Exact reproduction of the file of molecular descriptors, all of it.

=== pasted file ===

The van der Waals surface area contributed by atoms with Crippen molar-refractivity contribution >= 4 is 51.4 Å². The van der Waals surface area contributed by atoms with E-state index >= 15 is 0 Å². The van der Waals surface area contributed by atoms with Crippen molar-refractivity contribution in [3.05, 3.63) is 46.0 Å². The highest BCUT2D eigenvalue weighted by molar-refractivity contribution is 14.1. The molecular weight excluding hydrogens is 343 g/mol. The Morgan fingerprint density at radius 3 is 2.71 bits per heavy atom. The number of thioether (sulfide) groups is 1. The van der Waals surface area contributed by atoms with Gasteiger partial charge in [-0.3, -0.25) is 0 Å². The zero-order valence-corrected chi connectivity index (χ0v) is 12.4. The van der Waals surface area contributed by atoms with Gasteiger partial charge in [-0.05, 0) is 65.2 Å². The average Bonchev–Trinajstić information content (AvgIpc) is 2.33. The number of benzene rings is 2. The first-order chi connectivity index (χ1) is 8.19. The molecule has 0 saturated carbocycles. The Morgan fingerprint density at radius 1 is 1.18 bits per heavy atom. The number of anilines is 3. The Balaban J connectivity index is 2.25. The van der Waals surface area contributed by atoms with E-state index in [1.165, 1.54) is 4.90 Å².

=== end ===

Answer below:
The van der Waals surface area contributed by atoms with Crippen molar-refractivity contribution >= 4 is 51.4 Å². The van der Waals surface area contributed by atoms with E-state index >= 15 is 0 Å². The van der Waals surface area contributed by atoms with Crippen molar-refractivity contribution in [3.05, 3.63) is 46.0 Å². The highest BCUT2D eigenvalue weighted by molar-refractivity contribution is 14.1. The molecular weight excluding hydrogens is 343 g/mol. The Morgan fingerprint density at radius 3 is 2.71 bits per heavy atom. The number of thioether (sulfide) groups is 1. The van der Waals surface area contributed by atoms with Gasteiger partial charge in [-0.3, -0.25) is 0 Å². The zero-order valence-corrected chi connectivity index (χ0v) is 12.4. The van der Waals surface area contributed by atoms with Gasteiger partial charge in [-0.05, 0) is 65.2 Å². The average Bonchev–Trinajstić information content (AvgIpc) is 2.33. The number of benzene rings is 2. The first-order chi connectivity index (χ1) is 8.19. The molecule has 0 saturated carbocycles. The Morgan fingerprint density at radius 1 is 1.18 bits per heavy atom. The number of anilines is 3. The Balaban J connectivity index is 2.25. The van der Waals surface area contributed by atoms with E-state index in [1.165, 1.54) is 4.90 Å².